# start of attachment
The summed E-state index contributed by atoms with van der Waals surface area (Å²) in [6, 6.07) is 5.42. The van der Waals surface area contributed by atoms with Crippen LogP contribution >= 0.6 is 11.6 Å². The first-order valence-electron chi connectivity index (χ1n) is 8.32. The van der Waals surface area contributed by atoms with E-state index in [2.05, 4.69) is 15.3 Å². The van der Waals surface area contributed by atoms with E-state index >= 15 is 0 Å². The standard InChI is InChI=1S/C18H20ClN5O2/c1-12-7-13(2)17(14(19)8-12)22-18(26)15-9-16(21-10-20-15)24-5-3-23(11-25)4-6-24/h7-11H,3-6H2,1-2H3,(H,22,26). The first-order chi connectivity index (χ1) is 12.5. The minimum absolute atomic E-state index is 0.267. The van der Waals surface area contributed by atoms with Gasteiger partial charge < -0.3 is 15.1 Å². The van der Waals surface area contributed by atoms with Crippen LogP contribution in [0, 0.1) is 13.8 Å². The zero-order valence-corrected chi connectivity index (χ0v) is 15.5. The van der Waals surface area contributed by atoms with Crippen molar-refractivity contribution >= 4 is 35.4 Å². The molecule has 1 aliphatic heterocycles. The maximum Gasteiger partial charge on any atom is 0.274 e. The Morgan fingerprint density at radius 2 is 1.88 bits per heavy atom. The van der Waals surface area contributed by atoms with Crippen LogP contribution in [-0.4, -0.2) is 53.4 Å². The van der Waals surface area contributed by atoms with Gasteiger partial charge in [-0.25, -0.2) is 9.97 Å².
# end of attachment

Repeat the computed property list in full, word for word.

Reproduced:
The summed E-state index contributed by atoms with van der Waals surface area (Å²) in [6, 6.07) is 5.42. The van der Waals surface area contributed by atoms with Crippen LogP contribution >= 0.6 is 11.6 Å². The first-order valence-electron chi connectivity index (χ1n) is 8.32. The van der Waals surface area contributed by atoms with E-state index in [2.05, 4.69) is 15.3 Å². The van der Waals surface area contributed by atoms with E-state index >= 15 is 0 Å². The standard InChI is InChI=1S/C18H20ClN5O2/c1-12-7-13(2)17(14(19)8-12)22-18(26)15-9-16(21-10-20-15)24-5-3-23(11-25)4-6-24/h7-11H,3-6H2,1-2H3,(H,22,26). The first-order chi connectivity index (χ1) is 12.5. The minimum absolute atomic E-state index is 0.267. The van der Waals surface area contributed by atoms with Gasteiger partial charge < -0.3 is 15.1 Å². The van der Waals surface area contributed by atoms with Crippen LogP contribution in [0, 0.1) is 13.8 Å². The zero-order valence-corrected chi connectivity index (χ0v) is 15.5. The van der Waals surface area contributed by atoms with Crippen molar-refractivity contribution >= 4 is 35.4 Å². The molecule has 1 aliphatic heterocycles. The maximum Gasteiger partial charge on any atom is 0.274 e. The Morgan fingerprint density at radius 2 is 1.88 bits per heavy atom. The van der Waals surface area contributed by atoms with Crippen LogP contribution in [-0.4, -0.2) is 53.4 Å². The van der Waals surface area contributed by atoms with Gasteiger partial charge in [-0.25, -0.2) is 9.97 Å².